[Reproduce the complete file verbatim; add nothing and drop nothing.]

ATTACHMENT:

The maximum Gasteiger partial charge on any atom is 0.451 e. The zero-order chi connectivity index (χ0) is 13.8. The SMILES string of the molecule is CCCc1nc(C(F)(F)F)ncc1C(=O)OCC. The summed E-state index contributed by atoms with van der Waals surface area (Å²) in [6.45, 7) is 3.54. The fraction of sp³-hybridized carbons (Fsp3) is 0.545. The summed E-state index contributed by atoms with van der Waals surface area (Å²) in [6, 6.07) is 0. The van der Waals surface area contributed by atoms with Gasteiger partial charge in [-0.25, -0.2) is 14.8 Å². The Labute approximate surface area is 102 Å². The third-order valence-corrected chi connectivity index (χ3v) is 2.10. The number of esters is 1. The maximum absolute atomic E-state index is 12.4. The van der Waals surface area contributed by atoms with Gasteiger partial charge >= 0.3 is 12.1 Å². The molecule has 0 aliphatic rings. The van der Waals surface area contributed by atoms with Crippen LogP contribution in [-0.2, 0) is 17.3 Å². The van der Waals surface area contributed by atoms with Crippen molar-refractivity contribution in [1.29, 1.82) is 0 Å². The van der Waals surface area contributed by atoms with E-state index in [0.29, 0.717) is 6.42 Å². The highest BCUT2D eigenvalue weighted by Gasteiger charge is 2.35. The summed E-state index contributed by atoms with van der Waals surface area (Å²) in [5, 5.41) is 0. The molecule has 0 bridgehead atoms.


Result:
The maximum Gasteiger partial charge on any atom is 0.451 e. The zero-order chi connectivity index (χ0) is 13.8. The SMILES string of the molecule is CCCc1nc(C(F)(F)F)ncc1C(=O)OCC. The summed E-state index contributed by atoms with van der Waals surface area (Å²) in [6.45, 7) is 3.54. The fraction of sp³-hybridized carbons (Fsp3) is 0.545. The summed E-state index contributed by atoms with van der Waals surface area (Å²) in [6, 6.07) is 0. The van der Waals surface area contributed by atoms with Gasteiger partial charge in [-0.25, -0.2) is 14.8 Å². The Labute approximate surface area is 102 Å². The third-order valence-corrected chi connectivity index (χ3v) is 2.10. The number of esters is 1. The maximum absolute atomic E-state index is 12.4. The van der Waals surface area contributed by atoms with Gasteiger partial charge >= 0.3 is 12.1 Å². The molecule has 0 aliphatic rings. The van der Waals surface area contributed by atoms with Crippen LogP contribution in [-0.2, 0) is 17.3 Å². The van der Waals surface area contributed by atoms with Crippen molar-refractivity contribution in [1.29, 1.82) is 0 Å². The van der Waals surface area contributed by atoms with E-state index in [0.29, 0.717) is 6.42 Å². The highest BCUT2D eigenvalue weighted by Gasteiger charge is 2.35. The summed E-state index contributed by atoms with van der Waals surface area (Å²) in [5, 5.41) is 0. The molecule has 0 bridgehead atoms.